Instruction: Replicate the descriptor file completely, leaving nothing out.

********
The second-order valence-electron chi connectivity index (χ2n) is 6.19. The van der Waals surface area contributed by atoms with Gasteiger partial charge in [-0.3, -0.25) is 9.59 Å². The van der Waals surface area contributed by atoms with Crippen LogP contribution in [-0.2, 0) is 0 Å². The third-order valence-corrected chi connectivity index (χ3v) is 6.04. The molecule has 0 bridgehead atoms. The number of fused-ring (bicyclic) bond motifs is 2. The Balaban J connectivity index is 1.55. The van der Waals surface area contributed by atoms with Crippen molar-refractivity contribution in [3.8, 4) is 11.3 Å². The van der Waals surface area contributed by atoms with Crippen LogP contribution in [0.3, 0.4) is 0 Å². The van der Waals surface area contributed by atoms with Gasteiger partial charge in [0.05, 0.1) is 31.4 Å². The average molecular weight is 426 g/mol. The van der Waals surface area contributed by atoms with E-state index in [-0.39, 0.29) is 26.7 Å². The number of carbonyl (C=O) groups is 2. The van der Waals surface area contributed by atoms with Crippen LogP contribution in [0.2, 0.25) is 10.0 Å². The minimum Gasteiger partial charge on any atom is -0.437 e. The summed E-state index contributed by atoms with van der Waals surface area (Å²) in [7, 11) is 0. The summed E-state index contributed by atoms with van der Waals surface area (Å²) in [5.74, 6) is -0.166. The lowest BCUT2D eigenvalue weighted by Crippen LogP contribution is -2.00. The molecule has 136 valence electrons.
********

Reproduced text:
The second-order valence-electron chi connectivity index (χ2n) is 6.19. The van der Waals surface area contributed by atoms with Gasteiger partial charge in [-0.3, -0.25) is 9.59 Å². The van der Waals surface area contributed by atoms with Crippen LogP contribution in [-0.2, 0) is 0 Å². The third-order valence-corrected chi connectivity index (χ3v) is 6.04. The molecule has 0 bridgehead atoms. The number of fused-ring (bicyclic) bond motifs is 2. The Balaban J connectivity index is 1.55. The van der Waals surface area contributed by atoms with Crippen molar-refractivity contribution in [3.8, 4) is 11.3 Å². The van der Waals surface area contributed by atoms with Crippen LogP contribution in [0.3, 0.4) is 0 Å². The van der Waals surface area contributed by atoms with Gasteiger partial charge in [0.05, 0.1) is 31.4 Å². The average molecular weight is 426 g/mol. The van der Waals surface area contributed by atoms with E-state index in [-0.39, 0.29) is 26.7 Å². The number of carbonyl (C=O) groups is 2. The van der Waals surface area contributed by atoms with Crippen LogP contribution in [0.2, 0.25) is 10.0 Å². The minimum Gasteiger partial charge on any atom is -0.437 e. The summed E-state index contributed by atoms with van der Waals surface area (Å²) in [7, 11) is 0. The summed E-state index contributed by atoms with van der Waals surface area (Å²) in [5.74, 6) is -0.166. The lowest BCUT2D eigenvalue weighted by Crippen LogP contribution is -2.00. The molecule has 136 valence electrons.